Motion to Dismiss – due to settlement, voluntary withdrawal, or one of several procedural defects

motion to dismiss:

1. A request that the court dismiss the case because of settlement, voluntary withdrawal, or a procedural defect. Under the Federal Rules of Civil Procedure, a plaintiff may voluntarily dismiss the case (Rule 41(a)) or the defendant may ask the court to dismiss the case, usually based on one of the defenses listed in Rule 12(b). These defenses include

defendant will frequently file a motion to dismiss for failure to state a claim, which is governed by Rule 12(b)(6), claiming that even if all the plaintiff’s allegations are true, they would not be legally sufficient to state a claim on which relief might be granted. – Abbr. MTD.  See DEMURRER. [1]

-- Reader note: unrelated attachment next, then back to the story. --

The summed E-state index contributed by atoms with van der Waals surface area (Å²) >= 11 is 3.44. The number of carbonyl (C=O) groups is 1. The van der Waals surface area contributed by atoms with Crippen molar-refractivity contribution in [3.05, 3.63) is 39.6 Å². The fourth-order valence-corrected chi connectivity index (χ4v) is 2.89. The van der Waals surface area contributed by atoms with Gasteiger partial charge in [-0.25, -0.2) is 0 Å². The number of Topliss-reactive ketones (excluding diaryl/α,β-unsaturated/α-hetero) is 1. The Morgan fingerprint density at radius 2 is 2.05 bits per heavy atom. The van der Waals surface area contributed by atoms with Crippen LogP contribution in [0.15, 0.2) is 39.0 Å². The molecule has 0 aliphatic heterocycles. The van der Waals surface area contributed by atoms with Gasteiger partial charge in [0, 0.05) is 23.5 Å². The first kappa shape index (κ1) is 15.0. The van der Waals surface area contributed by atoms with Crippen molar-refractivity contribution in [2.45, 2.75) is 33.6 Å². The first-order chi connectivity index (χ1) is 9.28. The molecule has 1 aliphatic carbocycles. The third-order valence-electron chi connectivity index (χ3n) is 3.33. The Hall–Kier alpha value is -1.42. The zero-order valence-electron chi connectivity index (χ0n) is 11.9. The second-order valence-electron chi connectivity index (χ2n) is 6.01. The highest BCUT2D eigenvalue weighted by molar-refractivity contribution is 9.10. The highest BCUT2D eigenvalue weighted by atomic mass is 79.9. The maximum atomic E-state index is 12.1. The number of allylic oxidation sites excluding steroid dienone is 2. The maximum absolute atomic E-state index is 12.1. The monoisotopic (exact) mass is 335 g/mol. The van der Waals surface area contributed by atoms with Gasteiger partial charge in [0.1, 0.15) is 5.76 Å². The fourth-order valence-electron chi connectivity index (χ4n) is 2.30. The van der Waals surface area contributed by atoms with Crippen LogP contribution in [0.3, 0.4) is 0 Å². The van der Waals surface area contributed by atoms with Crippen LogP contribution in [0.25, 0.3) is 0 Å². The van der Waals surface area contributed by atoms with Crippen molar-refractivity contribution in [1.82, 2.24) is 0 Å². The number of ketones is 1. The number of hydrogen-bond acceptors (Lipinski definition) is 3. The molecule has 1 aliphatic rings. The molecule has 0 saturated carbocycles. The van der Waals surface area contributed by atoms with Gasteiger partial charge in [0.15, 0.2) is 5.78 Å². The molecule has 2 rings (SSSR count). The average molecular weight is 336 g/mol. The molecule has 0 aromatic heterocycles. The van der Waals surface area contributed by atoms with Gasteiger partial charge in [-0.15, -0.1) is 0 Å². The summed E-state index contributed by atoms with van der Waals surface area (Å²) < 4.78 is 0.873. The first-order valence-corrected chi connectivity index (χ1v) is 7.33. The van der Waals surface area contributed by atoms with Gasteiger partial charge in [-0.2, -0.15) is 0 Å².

1. A formal request to the court that the plaintiff’s lawsuit be terminated without further consideration. [2]


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[1]: Black’s Law Dictionary Deluxe Tenth Edition by Henry Campbell Black & Editor in Chief Bryan A. Garner. ISBN: 978-0-314-62130-6

[2]: Ballantine’s Law Dictionary Legal Assistant Edition by Jack Ballantine (James Arthur 1871-1949).  Doctored by Jack G. Handler, J.D. © 1994 Delmar by Thomson Learning.  ISBN 0-8273-4874-6.


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Notice: Wild Willpower does not condone the actions of Maximilian Robespierre, however the above quote is excellent!